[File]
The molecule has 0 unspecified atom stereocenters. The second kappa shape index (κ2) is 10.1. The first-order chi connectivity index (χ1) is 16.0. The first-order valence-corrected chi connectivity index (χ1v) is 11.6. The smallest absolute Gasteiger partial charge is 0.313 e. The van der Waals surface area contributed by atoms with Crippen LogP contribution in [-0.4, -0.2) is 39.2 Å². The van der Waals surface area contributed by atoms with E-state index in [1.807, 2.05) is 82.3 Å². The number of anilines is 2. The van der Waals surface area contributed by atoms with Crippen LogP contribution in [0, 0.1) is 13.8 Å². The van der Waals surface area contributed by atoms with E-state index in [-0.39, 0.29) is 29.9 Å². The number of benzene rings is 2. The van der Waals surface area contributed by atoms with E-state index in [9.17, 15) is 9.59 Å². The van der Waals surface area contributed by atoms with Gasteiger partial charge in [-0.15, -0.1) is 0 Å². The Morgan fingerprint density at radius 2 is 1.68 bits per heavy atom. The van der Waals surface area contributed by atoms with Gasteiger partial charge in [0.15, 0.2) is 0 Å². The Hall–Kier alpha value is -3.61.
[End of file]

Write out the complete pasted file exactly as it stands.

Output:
The molecule has 0 unspecified atom stereocenters. The second kappa shape index (κ2) is 10.1. The first-order chi connectivity index (χ1) is 16.0. The first-order valence-corrected chi connectivity index (χ1v) is 11.6. The smallest absolute Gasteiger partial charge is 0.313 e. The van der Waals surface area contributed by atoms with Crippen LogP contribution in [-0.4, -0.2) is 39.2 Å². The van der Waals surface area contributed by atoms with E-state index in [1.807, 2.05) is 82.3 Å². The number of anilines is 2. The van der Waals surface area contributed by atoms with Crippen LogP contribution in [0, 0.1) is 13.8 Å². The van der Waals surface area contributed by atoms with E-state index in [-0.39, 0.29) is 29.9 Å². The number of benzene rings is 2. The van der Waals surface area contributed by atoms with E-state index in [9.17, 15) is 9.59 Å². The van der Waals surface area contributed by atoms with Gasteiger partial charge in [-0.15, -0.1) is 0 Å². The Morgan fingerprint density at radius 2 is 1.68 bits per heavy atom. The van der Waals surface area contributed by atoms with Gasteiger partial charge in [0.15, 0.2) is 0 Å². The Hall–Kier alpha value is -3.61.